Loving tea and loving coffee doesn’t have to be mutually exclusive. You can drink tea and drink coffee and enjoy both of them just as much as the other. Overcoming social bias and exploring this new world of tea is exciting and fun. How can you create positive opinions about tea? — here are three ways:

  1. Read About Politics, History, and Tea

Tea has shaped the world in profound ways — both negatively and positively. When you take a little time to understand the politics that shaped America, you understand why you see coffee houses instead of tea houses all over the United States. Embracing history and understanding why tea isn’t a part of American culture may encourage you to step out of your daily coffee ritual. Break the mold and try something new like a warm pot of tea instead of a pot of coffee. 

  1. Redefine Your Belief that Tea is Neither Masculine or Feminine

It’s important to know that tea houses in America are mostly feminine — a caricature of true English tea culture. English Afternoon Tea is also only one kind of tea you can enjoy, but there are hundreds of tea traditions all over the world. You’ll be hard-pressed to find other countries that label tea “unmanly”. In almost every other country, tea is a drink that is enjoyed by people of all ages and genders.

Changing your opinions about “girly tea time” can be difficult at first — but the delicious and rewarding world of tea is well worth the work. Encourage yourself to try different kinds of tea. Then, encourage your friends and family to try something new, too.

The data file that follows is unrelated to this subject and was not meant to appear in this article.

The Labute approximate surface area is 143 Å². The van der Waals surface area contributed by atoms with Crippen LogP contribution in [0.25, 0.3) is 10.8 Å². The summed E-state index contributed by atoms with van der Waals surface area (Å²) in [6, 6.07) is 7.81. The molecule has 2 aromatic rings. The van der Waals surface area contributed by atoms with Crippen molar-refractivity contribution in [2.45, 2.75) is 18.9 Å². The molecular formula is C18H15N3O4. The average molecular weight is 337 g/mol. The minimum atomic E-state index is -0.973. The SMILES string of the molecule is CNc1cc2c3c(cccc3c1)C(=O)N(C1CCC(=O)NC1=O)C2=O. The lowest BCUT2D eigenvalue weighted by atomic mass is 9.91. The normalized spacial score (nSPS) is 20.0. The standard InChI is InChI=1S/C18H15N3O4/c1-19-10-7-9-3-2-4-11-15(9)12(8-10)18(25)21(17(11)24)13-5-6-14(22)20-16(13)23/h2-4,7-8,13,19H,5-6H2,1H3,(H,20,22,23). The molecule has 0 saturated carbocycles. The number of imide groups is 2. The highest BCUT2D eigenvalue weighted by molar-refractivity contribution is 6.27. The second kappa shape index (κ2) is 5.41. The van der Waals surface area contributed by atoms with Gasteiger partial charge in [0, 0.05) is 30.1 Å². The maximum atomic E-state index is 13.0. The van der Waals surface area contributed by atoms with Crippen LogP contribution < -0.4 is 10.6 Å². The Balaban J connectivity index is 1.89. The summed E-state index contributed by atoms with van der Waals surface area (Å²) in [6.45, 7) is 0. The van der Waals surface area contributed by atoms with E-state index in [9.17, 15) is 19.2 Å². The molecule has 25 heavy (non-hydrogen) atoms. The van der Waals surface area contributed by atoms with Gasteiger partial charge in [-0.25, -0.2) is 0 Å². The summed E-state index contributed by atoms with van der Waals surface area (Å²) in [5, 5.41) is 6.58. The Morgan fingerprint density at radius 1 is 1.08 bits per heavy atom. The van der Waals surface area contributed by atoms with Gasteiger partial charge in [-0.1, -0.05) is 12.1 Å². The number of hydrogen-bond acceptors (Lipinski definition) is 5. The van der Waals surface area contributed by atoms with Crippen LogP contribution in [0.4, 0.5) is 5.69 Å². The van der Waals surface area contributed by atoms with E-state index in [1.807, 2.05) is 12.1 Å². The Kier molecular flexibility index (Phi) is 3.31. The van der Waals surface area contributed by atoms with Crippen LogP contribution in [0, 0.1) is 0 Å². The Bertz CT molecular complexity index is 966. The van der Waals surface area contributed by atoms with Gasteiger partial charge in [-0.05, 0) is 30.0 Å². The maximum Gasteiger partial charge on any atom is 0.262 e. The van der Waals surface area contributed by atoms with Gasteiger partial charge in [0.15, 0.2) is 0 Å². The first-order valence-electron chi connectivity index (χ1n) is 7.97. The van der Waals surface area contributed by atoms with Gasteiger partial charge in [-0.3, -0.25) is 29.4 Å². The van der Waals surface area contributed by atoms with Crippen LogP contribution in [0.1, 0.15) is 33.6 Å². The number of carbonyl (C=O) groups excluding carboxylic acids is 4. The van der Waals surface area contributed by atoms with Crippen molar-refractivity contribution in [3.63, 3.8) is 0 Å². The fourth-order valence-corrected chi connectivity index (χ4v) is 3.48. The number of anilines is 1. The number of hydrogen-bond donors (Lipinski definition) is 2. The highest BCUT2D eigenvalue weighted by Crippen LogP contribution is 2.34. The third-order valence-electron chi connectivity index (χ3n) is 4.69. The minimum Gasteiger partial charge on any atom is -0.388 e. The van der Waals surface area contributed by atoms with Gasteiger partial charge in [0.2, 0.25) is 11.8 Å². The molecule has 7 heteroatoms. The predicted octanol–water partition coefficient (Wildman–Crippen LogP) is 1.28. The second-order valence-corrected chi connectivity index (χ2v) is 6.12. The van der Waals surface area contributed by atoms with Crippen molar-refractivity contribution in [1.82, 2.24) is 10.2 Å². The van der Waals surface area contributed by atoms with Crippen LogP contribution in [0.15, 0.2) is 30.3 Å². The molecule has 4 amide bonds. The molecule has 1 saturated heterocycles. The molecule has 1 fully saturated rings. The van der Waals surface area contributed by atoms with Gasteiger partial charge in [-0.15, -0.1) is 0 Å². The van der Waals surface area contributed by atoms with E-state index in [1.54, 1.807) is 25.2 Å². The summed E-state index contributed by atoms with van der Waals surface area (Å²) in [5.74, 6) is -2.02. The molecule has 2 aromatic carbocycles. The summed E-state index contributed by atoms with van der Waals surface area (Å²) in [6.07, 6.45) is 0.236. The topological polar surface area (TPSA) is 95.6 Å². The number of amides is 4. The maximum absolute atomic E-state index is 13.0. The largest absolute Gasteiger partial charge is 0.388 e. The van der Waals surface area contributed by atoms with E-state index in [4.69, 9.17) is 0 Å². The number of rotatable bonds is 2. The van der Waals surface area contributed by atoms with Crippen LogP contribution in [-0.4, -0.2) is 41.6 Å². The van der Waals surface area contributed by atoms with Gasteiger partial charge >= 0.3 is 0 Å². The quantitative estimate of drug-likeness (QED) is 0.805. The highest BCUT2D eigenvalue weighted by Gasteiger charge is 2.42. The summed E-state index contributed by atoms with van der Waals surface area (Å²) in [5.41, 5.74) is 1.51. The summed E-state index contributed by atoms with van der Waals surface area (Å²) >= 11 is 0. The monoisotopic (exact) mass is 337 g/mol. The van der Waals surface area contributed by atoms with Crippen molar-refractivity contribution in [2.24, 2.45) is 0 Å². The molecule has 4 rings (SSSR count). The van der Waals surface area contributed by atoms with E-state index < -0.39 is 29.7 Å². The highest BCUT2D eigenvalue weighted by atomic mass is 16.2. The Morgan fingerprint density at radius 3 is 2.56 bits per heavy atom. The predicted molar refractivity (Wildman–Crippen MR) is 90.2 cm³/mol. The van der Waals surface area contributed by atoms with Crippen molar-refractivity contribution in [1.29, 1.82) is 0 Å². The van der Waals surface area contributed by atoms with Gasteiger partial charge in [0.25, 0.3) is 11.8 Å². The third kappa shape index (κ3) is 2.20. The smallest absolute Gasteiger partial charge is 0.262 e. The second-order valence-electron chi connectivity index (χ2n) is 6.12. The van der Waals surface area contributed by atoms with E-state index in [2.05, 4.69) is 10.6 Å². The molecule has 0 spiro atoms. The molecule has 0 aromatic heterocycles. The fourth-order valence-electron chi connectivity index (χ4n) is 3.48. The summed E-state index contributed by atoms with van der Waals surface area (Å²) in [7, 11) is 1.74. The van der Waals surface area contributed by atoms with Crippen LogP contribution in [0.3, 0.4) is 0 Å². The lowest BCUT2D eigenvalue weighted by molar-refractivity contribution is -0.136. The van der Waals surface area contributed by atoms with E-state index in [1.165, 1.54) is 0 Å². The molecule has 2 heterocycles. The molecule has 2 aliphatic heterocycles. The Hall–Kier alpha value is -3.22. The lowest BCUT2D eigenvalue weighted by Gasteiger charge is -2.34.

1. Learn About the Health Benefits of Tea and Coffee

If you’re a coffee addict you know full well that you need to drink more and more coffee every day in order to feel the effects of caffeine. But you hate the inevitable caffeine crash that awaits you when you’re done. 

There are lots of teas that are rich in caffeine, but tea doesn’t make you crash after you’re done drinking it. If you want to work consistently harder and not feel the highs and lows of caffeine try fueling yourself with tea instead of coffee. 

And for most people, sipping on tea throughout the day may have fewer overall negative side effects from caffeine. Tea generally has less acid than coffee as well, which may help people with specific dietary restrictions. And these are only a few of the amazing health benefits you may experience from tea.

Discover Exquisite Teas and Teaware

Are you a coffee drinker who’s curious about trying tea? Explore black teas or oolong teas. Read more about the benefits of tea, and find the perfect teaware for your new tea journey at Teabloom. 

Here, quality teas are harvested from single-origin farms. Handcrafted borosilicate glass teaware is made to make your tea taste better and brighter — while leaving out all of those harmful chemicals found in porcelain teaware. Teabloom is on a mission to clean up the tea industry one glass teacup at a time. 

Try something new and experience a delicious tea from Teabloom, today.